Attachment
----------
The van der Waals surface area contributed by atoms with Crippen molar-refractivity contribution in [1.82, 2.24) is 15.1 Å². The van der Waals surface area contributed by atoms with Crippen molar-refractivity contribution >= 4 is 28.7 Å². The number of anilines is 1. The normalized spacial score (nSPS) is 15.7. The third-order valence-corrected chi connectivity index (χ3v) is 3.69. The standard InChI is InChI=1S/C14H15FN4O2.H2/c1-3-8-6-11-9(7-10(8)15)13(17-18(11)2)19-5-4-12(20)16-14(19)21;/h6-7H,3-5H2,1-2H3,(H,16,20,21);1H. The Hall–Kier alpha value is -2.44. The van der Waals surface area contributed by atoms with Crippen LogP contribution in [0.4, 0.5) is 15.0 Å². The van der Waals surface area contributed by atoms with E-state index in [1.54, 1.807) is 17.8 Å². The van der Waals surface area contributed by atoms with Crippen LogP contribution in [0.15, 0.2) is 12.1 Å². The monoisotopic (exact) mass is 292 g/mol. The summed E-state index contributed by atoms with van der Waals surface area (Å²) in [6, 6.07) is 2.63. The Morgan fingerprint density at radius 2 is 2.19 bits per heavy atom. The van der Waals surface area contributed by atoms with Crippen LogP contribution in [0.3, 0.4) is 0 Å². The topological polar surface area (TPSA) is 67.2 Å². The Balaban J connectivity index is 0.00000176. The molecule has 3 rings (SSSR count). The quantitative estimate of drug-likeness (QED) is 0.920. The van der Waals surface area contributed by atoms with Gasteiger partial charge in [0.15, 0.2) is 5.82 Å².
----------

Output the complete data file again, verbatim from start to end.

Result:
The van der Waals surface area contributed by atoms with Crippen molar-refractivity contribution in [1.82, 2.24) is 15.1 Å². The van der Waals surface area contributed by atoms with Crippen molar-refractivity contribution >= 4 is 28.7 Å². The number of anilines is 1. The normalized spacial score (nSPS) is 15.7. The third-order valence-corrected chi connectivity index (χ3v) is 3.69. The standard InChI is InChI=1S/C14H15FN4O2.H2/c1-3-8-6-11-9(7-10(8)15)13(17-18(11)2)19-5-4-12(20)16-14(19)21;/h6-7H,3-5H2,1-2H3,(H,16,20,21);1H. The Hall–Kier alpha value is -2.44. The van der Waals surface area contributed by atoms with Crippen LogP contribution in [0.4, 0.5) is 15.0 Å². The van der Waals surface area contributed by atoms with E-state index in [1.54, 1.807) is 17.8 Å². The van der Waals surface area contributed by atoms with Crippen LogP contribution in [0.15, 0.2) is 12.1 Å². The monoisotopic (exact) mass is 292 g/mol. The summed E-state index contributed by atoms with van der Waals surface area (Å²) in [6, 6.07) is 2.63. The Morgan fingerprint density at radius 2 is 2.19 bits per heavy atom. The van der Waals surface area contributed by atoms with Crippen LogP contribution in [0.3, 0.4) is 0 Å². The topological polar surface area (TPSA) is 67.2 Å². The Balaban J connectivity index is 0.00000176. The molecule has 3 rings (SSSR count). The quantitative estimate of drug-likeness (QED) is 0.920. The van der Waals surface area contributed by atoms with Gasteiger partial charge in [0.15, 0.2) is 5.82 Å².